I know what you’re thinking — men get off so dang easy when it comes to weddings. And yet there are still entire books written for groomsmen. I can’t imagine what they say, though I envision them as being filled with pictures of boobies and recipes for signature drinks containing Jaeger. If you’re as curious as I am, you could buy your man a copy of I Need To Do What?! A Wedding Guide for the Groom, Best Man, & Ushers.

7 Responses to “Men get off so easy”

  1. Twistie says:

    I remember well that one of the duties that devolved to groomsmen in my wedding was hounding the groom to make a decision about what they should wear. Somehow it never occured to my beloved that he needed to tell them anything about that.

    At last one of my brothers called and announced that unless he heard otherwise within the week, he was going to show up in a kimono and top hat. I told him that was fine with me, but I would see what my beloved had to say on the subject.

    Turns out he assumed everyone knew that since they all owned some form of formalwear of their own, they should just wear that. Communication was a tidge lacking in that regard.

    In the end, my brother wore his wedding suit which had been custom made for him and was quite lovely. Still, a little piece of me has always regretted not seeing him in the top hat and kimono ensemble. I think it would have been quite colorful.

  2. Vis Major says:

    “I envision them as being filled with pictures of boobies and recipes for signature drinks containing Jaeger.”

    Totally cracked me up. 🙂

  3. JaneC says:

    Twistie, I sincerely hope that my groom-to-be never sees that comment. He is the sort who would probably beg and bribe his best man to show up in a kimono and top hat. He already tried to get the best man to wear traditional Slavic costume–my GtB will be wearing a kilt as he is of Scottish descent, and the best man is Slavic-American, so I sort of see the logic…but no.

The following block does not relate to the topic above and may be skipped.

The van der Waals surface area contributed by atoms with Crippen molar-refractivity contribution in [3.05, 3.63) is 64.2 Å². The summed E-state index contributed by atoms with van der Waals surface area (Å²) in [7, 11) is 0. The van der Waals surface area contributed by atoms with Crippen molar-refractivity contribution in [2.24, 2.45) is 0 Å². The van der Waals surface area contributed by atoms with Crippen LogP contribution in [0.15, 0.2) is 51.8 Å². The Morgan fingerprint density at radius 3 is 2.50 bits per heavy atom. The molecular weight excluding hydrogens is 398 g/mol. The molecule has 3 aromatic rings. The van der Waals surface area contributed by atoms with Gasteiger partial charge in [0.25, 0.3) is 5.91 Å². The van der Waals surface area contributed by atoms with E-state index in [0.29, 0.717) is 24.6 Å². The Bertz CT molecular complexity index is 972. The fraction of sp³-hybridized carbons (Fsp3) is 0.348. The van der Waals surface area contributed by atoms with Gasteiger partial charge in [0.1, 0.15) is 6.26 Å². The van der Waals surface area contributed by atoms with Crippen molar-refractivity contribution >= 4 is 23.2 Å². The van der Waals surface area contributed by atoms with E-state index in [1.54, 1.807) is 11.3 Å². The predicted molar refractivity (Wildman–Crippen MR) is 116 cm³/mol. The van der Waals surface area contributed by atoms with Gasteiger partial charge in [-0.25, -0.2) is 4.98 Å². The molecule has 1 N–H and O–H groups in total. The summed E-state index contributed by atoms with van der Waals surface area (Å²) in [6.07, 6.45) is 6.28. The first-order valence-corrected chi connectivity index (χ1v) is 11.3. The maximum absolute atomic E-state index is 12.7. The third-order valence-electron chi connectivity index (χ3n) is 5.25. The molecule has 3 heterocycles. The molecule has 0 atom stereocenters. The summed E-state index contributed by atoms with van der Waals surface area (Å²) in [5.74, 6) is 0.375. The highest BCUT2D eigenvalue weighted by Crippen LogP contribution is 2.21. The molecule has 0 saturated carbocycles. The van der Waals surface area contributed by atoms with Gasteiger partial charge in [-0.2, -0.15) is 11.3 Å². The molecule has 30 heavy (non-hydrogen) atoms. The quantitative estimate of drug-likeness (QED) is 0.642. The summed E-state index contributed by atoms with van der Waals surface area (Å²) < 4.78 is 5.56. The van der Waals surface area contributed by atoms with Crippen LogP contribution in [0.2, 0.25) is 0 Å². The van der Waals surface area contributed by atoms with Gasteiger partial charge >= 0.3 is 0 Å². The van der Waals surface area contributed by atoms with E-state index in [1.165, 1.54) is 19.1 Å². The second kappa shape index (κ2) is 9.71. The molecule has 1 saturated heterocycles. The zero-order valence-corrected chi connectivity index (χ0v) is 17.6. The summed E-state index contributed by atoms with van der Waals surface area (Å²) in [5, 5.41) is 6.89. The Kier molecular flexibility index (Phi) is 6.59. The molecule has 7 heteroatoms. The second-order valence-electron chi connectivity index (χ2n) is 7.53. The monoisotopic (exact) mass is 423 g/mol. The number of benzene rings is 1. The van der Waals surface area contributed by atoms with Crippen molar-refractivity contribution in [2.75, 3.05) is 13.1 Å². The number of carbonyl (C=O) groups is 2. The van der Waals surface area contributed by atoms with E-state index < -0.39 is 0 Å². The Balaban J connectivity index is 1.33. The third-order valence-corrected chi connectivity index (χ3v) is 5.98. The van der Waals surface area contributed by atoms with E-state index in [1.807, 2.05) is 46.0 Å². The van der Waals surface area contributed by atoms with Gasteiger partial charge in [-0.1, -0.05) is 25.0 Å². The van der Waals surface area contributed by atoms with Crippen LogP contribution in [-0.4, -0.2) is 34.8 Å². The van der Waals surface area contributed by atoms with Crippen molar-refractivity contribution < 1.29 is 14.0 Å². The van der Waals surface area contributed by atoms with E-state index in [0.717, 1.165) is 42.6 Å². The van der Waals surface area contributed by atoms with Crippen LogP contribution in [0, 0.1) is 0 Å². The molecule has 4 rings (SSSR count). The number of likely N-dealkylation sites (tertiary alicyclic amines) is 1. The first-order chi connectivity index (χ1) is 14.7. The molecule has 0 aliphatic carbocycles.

4. Twistie says:

    The funny thing, Jane, is I really would have been completely cool with the kimono and top hat idea, even if my beloved had wanted all the groomsmen to wear them. I thought it would have been nice to have a slight nod of the head to my beloved’s Japanese heritage beyond the wonderful sushi his mother provided for the reception.

    But to each their own.

    Oh, and my other brother said as soon as he was asked to be in the wedding party that he was wearing his kilt and that was that. My beloved knew better than to say anything after that. My family is noted for being determined to display our Scottishness.

    I do love a man in a kilt.

  5. Rhonda says:

    Never teh Bride,

    Great topic! Getting the guys to be involved or at least interested seems to be one of the most common wedding problems out there. I’m actually dedicating my whole week of blogging next week to this issue. I’ll email you with the details.


  6. Sarah says:

    Thanks so much for answering our question, NtB — my boy and I appreciate it!

  7. La BellaDonna says:

    One good thing the groom can do? ASK the men he wants to participate to participate! My dear sweet brother assumed that of course his brothers were going to be his groomsmen and ushers – but he didn’t think to mention it until, I think, about two weeks or less before the wedding!! Unnecessary chaos and unpleasantness ensued; one brother agreed, no problem; the other (who is admittedly quirky; I love him, but it is a True Thing) declined. He loved his brother, he was going to be there at the wedding, but for whatever his reasons (to which he was certainly entitled), he wasn’t comfortable with the short notice, or the cost of the tux – whatever. He wouldn’t do it. Eeesh. So, gentlemen, do remember to actually ask – preferably with a few months’ notice.